In her recently published Solving the E-waste Problem (StEP) initiative Green Paper titled “Transboundary Movements of Discarded Electrical and Electronic Equipment”, Djahane Salehabadi sheds light on the nature of transboundary e-waste flows and highlights key considerations and challenges related to national and international e-waste policy.
The Green Paper — an output from the collaborative StEP Initiative, hosted by the UNU Institute of Sustainability and Peace SCYCLE Operating Unit — explores the political and economic drivers of e-waste export, effectively debunking what Salehabadi sees as unproductive “dumping narratives”, wherein transboundary flows of e-waste are characterized in popular media and policy circles as wealthy countries simply dumping their discarded electrical and electronic equipment (and the toxic consequences of its disposal) on poor countries.
The report shows that the transboundary movement of discarded electrical and electronic equipment is far more complex and multi-directional, involving not simply a movement of waste, but a movement of value. This value takes the form of specialized handling services and goods such as secondary materials, spare parts and reusable goods. It is this value that serves as one of the primary drivers of e-waste export.
The story of transboundary movements thus is not simply one of North-to-South or rich-to-poor dumping, but a dynamic story that involves a movement of value and risk between a wide array of actors in different countries who experience highly unequal economic benefits and social, health and environmental consequences. Nevertheless, argues Salehabadi, the people and environments of the global South continue to suffer a disproportionate share of the social, health and environmental costs of e-waste processing and disposal, while reaping relatively few of the benefits.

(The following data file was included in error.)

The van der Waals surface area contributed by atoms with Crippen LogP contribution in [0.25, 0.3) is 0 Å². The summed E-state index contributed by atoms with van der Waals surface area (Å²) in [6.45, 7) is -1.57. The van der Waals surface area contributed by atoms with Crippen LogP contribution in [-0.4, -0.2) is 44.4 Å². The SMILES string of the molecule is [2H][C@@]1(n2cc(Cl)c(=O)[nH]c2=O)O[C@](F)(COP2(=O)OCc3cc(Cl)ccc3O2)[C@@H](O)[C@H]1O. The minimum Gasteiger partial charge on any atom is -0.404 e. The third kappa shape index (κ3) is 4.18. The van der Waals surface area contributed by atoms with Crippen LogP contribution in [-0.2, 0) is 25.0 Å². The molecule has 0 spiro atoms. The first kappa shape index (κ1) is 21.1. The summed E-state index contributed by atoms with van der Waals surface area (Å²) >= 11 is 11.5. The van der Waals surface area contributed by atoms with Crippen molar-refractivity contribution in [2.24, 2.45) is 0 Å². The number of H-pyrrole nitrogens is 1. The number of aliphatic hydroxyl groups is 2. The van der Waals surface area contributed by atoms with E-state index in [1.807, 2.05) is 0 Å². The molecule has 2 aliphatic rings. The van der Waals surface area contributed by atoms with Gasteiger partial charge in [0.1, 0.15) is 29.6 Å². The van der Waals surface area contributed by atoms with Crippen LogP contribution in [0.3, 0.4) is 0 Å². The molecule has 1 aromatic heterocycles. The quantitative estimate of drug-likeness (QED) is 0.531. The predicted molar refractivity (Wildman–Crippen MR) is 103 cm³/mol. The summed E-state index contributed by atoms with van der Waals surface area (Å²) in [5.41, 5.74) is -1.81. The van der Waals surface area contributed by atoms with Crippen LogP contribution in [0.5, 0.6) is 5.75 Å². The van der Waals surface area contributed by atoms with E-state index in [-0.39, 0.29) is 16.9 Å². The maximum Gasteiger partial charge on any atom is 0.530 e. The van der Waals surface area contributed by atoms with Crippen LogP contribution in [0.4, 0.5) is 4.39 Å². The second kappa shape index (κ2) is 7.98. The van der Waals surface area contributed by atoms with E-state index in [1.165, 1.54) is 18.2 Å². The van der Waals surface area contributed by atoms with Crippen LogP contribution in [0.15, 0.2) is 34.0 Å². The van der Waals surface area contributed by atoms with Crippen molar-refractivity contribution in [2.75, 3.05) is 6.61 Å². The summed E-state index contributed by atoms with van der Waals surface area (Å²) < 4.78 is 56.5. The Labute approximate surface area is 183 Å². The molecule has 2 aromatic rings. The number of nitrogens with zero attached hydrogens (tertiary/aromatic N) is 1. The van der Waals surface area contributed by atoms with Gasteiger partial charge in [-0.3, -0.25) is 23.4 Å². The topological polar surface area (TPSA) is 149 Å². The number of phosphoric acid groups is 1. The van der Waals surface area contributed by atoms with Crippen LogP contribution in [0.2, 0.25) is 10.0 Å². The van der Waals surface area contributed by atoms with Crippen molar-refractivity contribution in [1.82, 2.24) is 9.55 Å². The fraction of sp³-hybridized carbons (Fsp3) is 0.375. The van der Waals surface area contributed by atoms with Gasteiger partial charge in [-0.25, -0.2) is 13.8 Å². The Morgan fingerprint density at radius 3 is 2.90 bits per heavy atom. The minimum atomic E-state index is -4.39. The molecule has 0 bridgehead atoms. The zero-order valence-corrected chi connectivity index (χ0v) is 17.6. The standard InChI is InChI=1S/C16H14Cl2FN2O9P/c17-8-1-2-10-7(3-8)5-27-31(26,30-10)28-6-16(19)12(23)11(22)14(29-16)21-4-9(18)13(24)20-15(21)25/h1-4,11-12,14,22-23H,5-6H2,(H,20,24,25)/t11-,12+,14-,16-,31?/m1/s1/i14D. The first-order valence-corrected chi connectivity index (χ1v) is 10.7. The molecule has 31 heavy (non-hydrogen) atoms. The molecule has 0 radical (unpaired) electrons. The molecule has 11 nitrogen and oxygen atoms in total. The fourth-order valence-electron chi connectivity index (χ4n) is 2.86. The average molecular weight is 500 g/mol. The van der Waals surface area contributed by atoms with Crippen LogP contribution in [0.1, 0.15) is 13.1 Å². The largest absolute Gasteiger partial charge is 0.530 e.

The report also addresses significant policy implications, including the loopholes created by the inconsistent definitions and classifications of e-waste used by national and regional governing bodies, as well as shortcomings in monitoring and enforcement. Given the highly uneven political–economic international landscape, the relative ease in exploiting the inconsistencies in policy and enforcement, and the considerable value present in e-waste, a total ban on export simply will not work. Furthermore, domestic e-waste policies alone are incapable of effectively regulating transboundary flows of e-waste and e-scrap.
Using the case of Germany’s domestic e-waste policies as an example, Salehabadi demonstrates that “the tightening of domestic environmental waste handling regulations, such as the introduction of the ElektroG and the German Landfill Ordinance… can result in the export of the problem to the global South. In other words, e-waste, like other unwanted by-products of Germans’ affluent, high-tech lifestyles, flows to places of least resistance. Export, in turn, often results in the net worsening of the global environmental impact [of e-waste] since the importing countries often lack the capacity to handle these materials in an environmentally and socially sound manner intended by the regulations in Germany”.
Salehabadi concludes that domestic policies and other policies focusing solely on closing the loopholes through which e-waste flows “appear doomed to limited effectiveness, at best.”
This StEP Green Paper highlights the need for e-waste policies that treat discarded electrical and electronic equipment not simply as valueless waste, but as a source of both value and risk to many stakeholders along its transboundary journey from the global North to the global South. While this report stops short of prescribing specific policy solutions, its insights into the loopholes and drivers of transboundary e-waste flows provide the foundation for innovative policy prescriptions that will be published in an upcoming StEP White Paper.